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. Last Updated: 07/27/2016

Never a Dull Moment in Life of U.S. Top Gun

MANAS, Kyrgyzstan -- As he roamed the night skies in his F/A-18 Hornet, pilot Lieutenant Colonel Michael Parkyn's radio squawked for help: Coalition troops wanted a bombing run on an Afghan hilltop where hostile forces were feared to be lurking. The call, on the night before the anniversary of the Sept. 11 attacks, was one of the few times that Parkyn has dropped bombs since he started flying out of this Central Asian base in April.

Parkyn's mission here has been drastically different from when he flew over Iraq 11 years ago during the Gulf War, unleashing thousands of kilograms of bombs on Saddam Hussein's forces.

Over Afghanistan, his fighter-bomber cruises the skies for long hours, ready to provide cover for U.S., Afghan and other allied troops on the ground if they need it.

"It's been quite an endurance contest," Parkyn said. Though Kyrgyzstan is relatively near Afghanistan, Parkyn said his jets still have a 1 1/2-hour flight, about 800 kilometers, to get to the northern Afghan border. To get to southern and eastern Afghanistan, where most of the action takes place, it's about 1,300 kilometers -- or about two hours' flight time, with refueling. Because of the time it takes, the warplanes usually stay in the area for at least a couple hours to make it worth their while before heading back to base.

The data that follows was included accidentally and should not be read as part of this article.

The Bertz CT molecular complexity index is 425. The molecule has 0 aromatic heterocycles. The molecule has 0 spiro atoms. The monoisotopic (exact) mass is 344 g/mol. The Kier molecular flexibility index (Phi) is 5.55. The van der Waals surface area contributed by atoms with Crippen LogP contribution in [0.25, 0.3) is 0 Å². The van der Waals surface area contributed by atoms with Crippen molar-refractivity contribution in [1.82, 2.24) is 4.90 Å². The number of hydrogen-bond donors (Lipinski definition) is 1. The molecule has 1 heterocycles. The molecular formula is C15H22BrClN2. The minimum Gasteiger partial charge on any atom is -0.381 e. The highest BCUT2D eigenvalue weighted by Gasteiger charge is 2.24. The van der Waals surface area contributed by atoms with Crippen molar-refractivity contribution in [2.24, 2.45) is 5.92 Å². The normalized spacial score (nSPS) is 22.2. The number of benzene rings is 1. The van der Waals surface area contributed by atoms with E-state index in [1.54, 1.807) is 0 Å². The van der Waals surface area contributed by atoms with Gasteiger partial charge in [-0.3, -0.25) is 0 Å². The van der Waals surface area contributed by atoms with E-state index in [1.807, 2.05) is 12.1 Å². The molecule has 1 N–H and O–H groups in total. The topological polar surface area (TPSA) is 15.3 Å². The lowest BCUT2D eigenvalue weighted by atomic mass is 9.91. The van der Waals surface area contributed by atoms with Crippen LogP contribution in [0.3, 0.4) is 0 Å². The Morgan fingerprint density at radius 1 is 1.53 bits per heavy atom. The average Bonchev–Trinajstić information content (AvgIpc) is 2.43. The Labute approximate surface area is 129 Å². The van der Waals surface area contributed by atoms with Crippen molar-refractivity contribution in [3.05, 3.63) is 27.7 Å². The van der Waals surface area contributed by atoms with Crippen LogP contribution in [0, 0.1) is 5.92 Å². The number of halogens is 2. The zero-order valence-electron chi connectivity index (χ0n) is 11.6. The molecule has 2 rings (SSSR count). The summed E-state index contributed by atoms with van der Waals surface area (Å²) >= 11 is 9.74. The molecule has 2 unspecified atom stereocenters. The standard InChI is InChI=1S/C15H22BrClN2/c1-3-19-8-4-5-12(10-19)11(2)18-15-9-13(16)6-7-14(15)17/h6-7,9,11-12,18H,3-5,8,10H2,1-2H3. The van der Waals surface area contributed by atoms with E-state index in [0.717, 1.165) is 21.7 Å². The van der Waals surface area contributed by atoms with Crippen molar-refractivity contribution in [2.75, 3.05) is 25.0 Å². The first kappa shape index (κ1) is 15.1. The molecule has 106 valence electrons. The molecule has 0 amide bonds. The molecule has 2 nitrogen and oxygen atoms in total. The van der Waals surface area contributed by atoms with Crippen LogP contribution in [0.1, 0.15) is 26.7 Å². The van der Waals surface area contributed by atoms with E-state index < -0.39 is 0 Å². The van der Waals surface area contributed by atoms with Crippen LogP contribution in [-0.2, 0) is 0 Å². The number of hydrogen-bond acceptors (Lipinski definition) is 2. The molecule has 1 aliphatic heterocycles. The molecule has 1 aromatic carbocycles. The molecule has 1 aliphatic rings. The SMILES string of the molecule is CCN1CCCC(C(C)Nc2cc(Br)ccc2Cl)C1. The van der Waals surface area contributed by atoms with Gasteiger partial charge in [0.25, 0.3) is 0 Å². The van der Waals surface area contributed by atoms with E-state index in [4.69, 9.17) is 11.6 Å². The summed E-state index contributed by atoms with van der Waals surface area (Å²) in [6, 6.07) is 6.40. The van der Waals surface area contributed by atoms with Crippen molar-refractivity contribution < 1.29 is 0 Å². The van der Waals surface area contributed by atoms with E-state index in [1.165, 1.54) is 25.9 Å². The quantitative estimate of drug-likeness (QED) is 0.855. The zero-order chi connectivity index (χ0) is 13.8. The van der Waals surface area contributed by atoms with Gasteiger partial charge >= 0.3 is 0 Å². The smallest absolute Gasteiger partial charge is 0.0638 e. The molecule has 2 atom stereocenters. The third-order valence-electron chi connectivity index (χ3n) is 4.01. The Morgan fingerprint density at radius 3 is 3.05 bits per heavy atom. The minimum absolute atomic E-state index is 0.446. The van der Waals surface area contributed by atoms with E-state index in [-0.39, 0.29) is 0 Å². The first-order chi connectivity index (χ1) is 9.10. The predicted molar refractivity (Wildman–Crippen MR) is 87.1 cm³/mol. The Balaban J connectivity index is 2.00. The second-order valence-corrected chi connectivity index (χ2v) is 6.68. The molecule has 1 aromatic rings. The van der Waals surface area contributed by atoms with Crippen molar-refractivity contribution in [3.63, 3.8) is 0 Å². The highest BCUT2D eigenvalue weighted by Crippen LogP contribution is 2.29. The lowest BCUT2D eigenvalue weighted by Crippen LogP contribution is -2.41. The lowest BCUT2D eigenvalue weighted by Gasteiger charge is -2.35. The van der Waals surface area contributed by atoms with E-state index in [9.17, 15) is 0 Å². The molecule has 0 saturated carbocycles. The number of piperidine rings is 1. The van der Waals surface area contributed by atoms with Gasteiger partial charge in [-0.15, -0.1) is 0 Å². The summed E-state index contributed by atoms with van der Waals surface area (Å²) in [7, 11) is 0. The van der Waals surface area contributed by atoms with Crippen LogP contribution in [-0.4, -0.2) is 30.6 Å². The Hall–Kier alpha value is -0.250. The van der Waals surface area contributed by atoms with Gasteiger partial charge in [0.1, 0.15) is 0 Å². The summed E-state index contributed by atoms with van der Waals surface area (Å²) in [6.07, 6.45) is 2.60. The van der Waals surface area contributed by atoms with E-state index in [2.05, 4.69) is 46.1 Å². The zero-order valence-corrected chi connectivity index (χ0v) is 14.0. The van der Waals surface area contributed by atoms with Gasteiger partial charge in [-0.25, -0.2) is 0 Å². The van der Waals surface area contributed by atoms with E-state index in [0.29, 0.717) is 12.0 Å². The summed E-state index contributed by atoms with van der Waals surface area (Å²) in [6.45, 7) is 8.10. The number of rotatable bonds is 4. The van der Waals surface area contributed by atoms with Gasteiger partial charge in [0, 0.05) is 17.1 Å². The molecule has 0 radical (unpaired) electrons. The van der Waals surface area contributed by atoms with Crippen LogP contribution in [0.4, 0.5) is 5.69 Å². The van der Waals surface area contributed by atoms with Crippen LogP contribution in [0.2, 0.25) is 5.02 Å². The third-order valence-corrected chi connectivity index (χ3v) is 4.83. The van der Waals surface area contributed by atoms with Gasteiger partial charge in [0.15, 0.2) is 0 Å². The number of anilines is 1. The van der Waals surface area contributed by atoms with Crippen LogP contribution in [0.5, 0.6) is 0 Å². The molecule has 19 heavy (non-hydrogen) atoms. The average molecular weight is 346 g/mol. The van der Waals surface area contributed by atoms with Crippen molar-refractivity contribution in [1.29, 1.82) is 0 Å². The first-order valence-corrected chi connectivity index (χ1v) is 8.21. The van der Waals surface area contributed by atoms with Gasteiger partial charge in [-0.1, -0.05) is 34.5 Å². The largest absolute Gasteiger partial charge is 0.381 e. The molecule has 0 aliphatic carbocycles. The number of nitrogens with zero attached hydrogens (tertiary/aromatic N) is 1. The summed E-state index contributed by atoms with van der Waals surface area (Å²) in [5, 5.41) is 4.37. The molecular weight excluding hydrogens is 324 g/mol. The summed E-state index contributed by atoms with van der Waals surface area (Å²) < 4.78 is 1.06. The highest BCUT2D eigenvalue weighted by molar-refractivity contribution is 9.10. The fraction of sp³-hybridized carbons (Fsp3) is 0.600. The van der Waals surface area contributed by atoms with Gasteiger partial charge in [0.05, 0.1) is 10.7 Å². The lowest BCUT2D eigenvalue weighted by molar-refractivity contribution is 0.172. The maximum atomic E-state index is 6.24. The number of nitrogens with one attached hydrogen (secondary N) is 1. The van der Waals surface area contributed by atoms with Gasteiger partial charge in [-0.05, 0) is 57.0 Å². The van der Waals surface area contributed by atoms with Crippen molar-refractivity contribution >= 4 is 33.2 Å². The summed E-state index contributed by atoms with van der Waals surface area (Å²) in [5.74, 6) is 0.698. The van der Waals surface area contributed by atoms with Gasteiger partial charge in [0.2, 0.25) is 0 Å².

Sometimes, if pilots volunteer to stay and are needed, missions can stretch up to 9 1/2 hours -- strapped in full flight gear sitting in the cramped cockpit of his jet.

To eat during their marathon flights, pilots carry energy bars and small bottles of water, Parkyn said. When nature calls, the pilots use a sponge-like device with a tube inside their flight suits.

Parkyn will have flown 42 missions in Afghanistan by the time his squadron heads home to Marine Corps Air Station Miramar in California by the end of the month. During some 200 hours in the air, he's dropped only a "handful of bombs."

"It's been low intensity, that's the nature of it," he said.

Parkyn's assignment in Kyrgyzstan has been dramatically different from his service in the Gulf War. Back then, when he flew an A-6 Intruder bomber against Iraq, Parkyn said he dropped more than 90,000 kilograms of bombs on Iraqi forces. "There were a lot of targets out there," he said. In Afghanistan, "when we go out there, the probability of an attack is lower."

The danger was also greater in Iraq. In Afghanistan, coalition planes ruled the skies in the absence of any real Taliban air force. Parkyn expressed confidence his fellow pilots were up to the task if they're called to duty against Iraq, but said for now he was looking forward to getting back home to his family. "I try not to think about it too much -- you can worry about too much with all the contingencies on the horizon," he said. "I'm glad I'm not the commander in chief. -- I'd have a heavy burden today."